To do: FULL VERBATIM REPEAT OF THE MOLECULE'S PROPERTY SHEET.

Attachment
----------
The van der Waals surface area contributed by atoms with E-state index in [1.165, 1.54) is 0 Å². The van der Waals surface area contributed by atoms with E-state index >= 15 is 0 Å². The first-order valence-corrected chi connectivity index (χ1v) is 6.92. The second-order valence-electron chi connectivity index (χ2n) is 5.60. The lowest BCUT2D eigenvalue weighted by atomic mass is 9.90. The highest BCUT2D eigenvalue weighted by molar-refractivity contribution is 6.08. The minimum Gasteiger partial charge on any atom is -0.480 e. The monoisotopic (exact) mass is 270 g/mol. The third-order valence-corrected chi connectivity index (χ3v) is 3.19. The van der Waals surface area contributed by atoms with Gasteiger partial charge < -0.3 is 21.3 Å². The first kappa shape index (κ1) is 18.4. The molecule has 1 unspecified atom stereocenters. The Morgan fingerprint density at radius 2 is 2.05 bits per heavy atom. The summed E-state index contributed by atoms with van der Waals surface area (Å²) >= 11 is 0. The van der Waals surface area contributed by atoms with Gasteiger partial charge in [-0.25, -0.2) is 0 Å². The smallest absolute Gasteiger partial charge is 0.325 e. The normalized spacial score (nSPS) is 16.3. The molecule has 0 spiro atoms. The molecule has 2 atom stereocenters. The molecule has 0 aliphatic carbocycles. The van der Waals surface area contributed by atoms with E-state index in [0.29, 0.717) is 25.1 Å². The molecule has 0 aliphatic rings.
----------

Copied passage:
The van der Waals surface area contributed by atoms with E-state index in [1.165, 1.54) is 0 Å². The van der Waals surface area contributed by atoms with E-state index >= 15 is 0 Å². The first-order valence-corrected chi connectivity index (χ1v) is 6.92. The second-order valence-electron chi connectivity index (χ2n) is 5.60. The lowest BCUT2D eigenvalue weighted by atomic mass is 9.90. The highest BCUT2D eigenvalue weighted by molar-refractivity contribution is 6.08. The minimum Gasteiger partial charge on any atom is -0.480 e. The monoisotopic (exact) mass is 270 g/mol. The third-order valence-corrected chi connectivity index (χ3v) is 3.19. The van der Waals surface area contributed by atoms with Gasteiger partial charge < -0.3 is 21.3 Å². The first kappa shape index (κ1) is 18.4. The molecule has 1 unspecified atom stereocenters. The Morgan fingerprint density at radius 2 is 2.05 bits per heavy atom. The summed E-state index contributed by atoms with van der Waals surface area (Å²) >= 11 is 0. The van der Waals surface area contributed by atoms with Gasteiger partial charge in [-0.25, -0.2) is 0 Å². The smallest absolute Gasteiger partial charge is 0.325 e. The normalized spacial score (nSPS) is 16.3. The molecule has 0 spiro atoms. The molecule has 2 atom stereocenters. The molecule has 0 aliphatic carbocycles. The van der Waals surface area contributed by atoms with E-state index in [0.29, 0.717) is 25.1 Å². The molecule has 0 aliphatic rings.